Adultery in Wool Sweaters: Couples Come Apart in Norway's Happy, Happy


Happy, Happy
Directed by Anne Sewitsky
Magnolia Pictures
Opens September 16, Landmark Sunshine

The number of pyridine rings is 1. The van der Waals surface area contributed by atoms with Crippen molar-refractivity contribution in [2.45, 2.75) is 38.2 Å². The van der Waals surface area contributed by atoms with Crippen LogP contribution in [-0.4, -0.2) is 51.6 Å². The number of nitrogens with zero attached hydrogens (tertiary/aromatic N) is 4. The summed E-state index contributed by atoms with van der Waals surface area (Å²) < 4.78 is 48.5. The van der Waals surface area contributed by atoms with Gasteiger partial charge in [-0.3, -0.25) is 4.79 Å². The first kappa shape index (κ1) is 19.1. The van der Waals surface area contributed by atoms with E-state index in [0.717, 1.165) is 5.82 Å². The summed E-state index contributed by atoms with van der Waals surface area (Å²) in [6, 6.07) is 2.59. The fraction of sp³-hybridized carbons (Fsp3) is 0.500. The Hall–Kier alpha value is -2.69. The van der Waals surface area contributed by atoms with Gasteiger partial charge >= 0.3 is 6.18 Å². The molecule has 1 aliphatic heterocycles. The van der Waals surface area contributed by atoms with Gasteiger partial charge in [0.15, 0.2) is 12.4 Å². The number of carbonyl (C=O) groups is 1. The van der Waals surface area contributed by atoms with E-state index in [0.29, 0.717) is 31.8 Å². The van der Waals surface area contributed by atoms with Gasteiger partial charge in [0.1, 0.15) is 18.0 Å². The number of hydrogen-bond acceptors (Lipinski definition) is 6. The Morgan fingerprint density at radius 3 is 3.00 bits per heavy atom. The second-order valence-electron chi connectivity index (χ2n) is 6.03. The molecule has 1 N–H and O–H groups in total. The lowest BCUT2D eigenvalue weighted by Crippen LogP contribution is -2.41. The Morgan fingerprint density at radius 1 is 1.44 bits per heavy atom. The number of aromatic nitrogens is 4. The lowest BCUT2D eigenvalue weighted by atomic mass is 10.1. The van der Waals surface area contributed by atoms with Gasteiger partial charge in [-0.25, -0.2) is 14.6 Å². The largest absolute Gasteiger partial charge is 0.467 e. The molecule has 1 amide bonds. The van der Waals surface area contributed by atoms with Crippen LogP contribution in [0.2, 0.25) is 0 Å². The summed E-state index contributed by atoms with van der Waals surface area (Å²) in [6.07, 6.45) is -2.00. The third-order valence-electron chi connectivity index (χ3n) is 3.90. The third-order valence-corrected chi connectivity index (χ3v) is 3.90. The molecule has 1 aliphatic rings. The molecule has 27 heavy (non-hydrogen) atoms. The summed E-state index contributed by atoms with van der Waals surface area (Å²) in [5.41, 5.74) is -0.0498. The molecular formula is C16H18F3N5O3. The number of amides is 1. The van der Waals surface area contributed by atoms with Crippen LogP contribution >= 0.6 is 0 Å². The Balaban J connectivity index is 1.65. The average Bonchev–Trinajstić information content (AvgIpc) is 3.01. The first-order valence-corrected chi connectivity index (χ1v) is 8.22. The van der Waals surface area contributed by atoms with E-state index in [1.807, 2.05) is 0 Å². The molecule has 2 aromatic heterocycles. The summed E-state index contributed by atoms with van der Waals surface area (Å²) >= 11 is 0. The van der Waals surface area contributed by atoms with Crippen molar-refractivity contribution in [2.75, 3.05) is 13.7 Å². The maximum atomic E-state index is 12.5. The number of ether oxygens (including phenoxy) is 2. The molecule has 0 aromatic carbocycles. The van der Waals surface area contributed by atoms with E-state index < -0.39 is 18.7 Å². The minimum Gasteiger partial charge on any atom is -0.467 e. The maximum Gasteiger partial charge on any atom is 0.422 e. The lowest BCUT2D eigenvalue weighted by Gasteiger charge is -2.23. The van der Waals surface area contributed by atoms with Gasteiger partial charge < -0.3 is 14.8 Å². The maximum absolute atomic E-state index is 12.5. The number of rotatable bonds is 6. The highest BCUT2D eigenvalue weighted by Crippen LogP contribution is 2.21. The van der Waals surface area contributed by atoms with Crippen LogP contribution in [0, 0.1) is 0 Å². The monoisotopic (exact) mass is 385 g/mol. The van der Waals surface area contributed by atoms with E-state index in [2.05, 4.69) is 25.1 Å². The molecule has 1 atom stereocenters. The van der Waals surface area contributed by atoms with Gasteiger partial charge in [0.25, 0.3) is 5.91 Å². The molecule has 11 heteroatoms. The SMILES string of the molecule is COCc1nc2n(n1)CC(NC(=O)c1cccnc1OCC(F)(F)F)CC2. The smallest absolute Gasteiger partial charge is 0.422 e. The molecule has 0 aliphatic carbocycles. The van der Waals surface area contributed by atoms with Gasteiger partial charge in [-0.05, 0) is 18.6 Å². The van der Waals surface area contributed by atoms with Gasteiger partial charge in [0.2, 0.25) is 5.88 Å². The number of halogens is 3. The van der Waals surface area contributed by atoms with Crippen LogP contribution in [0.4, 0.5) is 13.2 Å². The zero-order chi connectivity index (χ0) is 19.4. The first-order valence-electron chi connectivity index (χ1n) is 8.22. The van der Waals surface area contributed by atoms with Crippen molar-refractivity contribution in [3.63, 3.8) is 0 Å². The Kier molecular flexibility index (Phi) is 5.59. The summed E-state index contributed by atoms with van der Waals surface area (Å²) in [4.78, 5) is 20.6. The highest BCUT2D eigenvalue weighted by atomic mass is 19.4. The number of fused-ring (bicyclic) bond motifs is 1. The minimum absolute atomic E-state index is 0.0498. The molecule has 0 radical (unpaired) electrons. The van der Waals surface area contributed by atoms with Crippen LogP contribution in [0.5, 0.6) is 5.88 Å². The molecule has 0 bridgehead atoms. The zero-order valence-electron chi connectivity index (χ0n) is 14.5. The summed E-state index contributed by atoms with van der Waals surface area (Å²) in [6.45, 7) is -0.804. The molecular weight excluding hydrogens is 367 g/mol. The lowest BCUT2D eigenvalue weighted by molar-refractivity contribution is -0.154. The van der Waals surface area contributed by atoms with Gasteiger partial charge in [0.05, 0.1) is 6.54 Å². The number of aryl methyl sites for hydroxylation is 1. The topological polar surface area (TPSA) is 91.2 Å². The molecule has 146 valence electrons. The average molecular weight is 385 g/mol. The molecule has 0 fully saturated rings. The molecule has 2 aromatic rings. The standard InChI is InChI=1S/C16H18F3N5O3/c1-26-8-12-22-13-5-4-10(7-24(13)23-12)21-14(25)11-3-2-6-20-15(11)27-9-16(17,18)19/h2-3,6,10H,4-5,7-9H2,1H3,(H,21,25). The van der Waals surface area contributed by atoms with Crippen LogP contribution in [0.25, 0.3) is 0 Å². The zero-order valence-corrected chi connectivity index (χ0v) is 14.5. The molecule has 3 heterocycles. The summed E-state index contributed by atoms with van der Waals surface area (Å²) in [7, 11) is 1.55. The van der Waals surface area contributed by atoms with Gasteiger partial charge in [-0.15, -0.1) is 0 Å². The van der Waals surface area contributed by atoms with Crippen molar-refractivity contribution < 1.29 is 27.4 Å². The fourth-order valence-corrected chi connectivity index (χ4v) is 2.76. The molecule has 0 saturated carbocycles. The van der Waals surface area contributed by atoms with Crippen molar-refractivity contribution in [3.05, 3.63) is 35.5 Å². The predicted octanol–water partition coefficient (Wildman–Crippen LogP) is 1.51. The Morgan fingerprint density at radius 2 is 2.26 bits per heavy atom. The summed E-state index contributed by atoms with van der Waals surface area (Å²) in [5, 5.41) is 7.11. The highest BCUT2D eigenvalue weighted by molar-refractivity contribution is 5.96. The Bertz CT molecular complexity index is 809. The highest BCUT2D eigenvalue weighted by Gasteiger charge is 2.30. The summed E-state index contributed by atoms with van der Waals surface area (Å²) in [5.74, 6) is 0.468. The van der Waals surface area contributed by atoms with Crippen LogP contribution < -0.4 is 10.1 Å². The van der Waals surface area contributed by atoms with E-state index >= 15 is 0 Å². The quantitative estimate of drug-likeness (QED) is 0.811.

One miserable couple collides with another in the cringe comedy Happy, Happy, a prizewinner at Sundance and Norway’s official submission for the foreign-language-film Oscar. Kaja (Agnes Kittelsen), a chipper teacher of German and “arts and crafts” at a local junior high, lives to please her disengaged closet-case husband, Eirik (Joachim Rafaelsen), and their casually cruel son, Theodor. Enter the new tenants of the house across the way. A pair of introductory board-game nights later, and to her surprise, Kaja has initiated a stealth affair (improbably, given the close quarters) with Sigve (Henrik Rafaelsen), the husband of Elisabeth (Maibritt Saerens), a lawyer of Danish extraction whose own infidelity motivated the country retreat. While they all sneak about in supremely cozy-looking sweaters, young Theodor taunts Noa, Elisabeth and Sigve’s Ethiopian adopted son, into playing a game of “slave.” Director Anne Sewitsky, here making her feature debut, also periodically cuts to an obviously Nordic quartet lip-synching American spirituals directly into the camera. Perhaps Sewitsky, working from a screenplay by Ragnhild Tronvoll, means to underscore that this is a story about overcoming prejudices to gain self-respect; perhaps she’s just going for gleefully un-PC quirk. Either way, the questionable black-historical shorthand detracts from what is otherwise a well-performed and fitfully amusing film.


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